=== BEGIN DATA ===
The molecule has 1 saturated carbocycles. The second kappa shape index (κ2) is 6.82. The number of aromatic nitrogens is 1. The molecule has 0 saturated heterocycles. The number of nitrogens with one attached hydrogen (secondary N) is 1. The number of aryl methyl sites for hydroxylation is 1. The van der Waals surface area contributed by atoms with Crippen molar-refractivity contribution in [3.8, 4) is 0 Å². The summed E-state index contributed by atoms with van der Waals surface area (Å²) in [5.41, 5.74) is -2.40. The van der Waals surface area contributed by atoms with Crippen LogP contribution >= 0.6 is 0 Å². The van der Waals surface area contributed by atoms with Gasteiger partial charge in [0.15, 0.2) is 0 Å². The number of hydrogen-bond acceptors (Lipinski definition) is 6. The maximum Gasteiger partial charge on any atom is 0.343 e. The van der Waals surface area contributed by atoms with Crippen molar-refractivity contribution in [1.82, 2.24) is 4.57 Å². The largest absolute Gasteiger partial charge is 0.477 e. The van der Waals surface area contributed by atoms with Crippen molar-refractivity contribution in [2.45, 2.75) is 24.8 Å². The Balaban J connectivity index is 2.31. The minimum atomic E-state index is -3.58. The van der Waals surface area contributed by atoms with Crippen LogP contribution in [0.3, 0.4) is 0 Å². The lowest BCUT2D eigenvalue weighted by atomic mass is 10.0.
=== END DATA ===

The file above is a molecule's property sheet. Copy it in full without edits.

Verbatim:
The molecule has 1 saturated carbocycles. The second kappa shape index (κ2) is 6.82. The number of aromatic nitrogens is 1. The molecule has 0 saturated heterocycles. The number of nitrogens with one attached hydrogen (secondary N) is 1. The number of aryl methyl sites for hydroxylation is 1. The van der Waals surface area contributed by atoms with Crippen molar-refractivity contribution in [3.8, 4) is 0 Å². The summed E-state index contributed by atoms with van der Waals surface area (Å²) in [5.41, 5.74) is -2.40. The van der Waals surface area contributed by atoms with Crippen LogP contribution >= 0.6 is 0 Å². The van der Waals surface area contributed by atoms with Gasteiger partial charge in [0.15, 0.2) is 0 Å². The number of hydrogen-bond acceptors (Lipinski definition) is 6. The maximum Gasteiger partial charge on any atom is 0.343 e. The van der Waals surface area contributed by atoms with Crippen molar-refractivity contribution in [1.82, 2.24) is 4.57 Å². The largest absolute Gasteiger partial charge is 0.477 e. The van der Waals surface area contributed by atoms with Crippen molar-refractivity contribution in [2.45, 2.75) is 24.8 Å². The Balaban J connectivity index is 2.31. The minimum atomic E-state index is -3.58. The van der Waals surface area contributed by atoms with Crippen LogP contribution in [0.3, 0.4) is 0 Å². The lowest BCUT2D eigenvalue weighted by atomic mass is 10.0.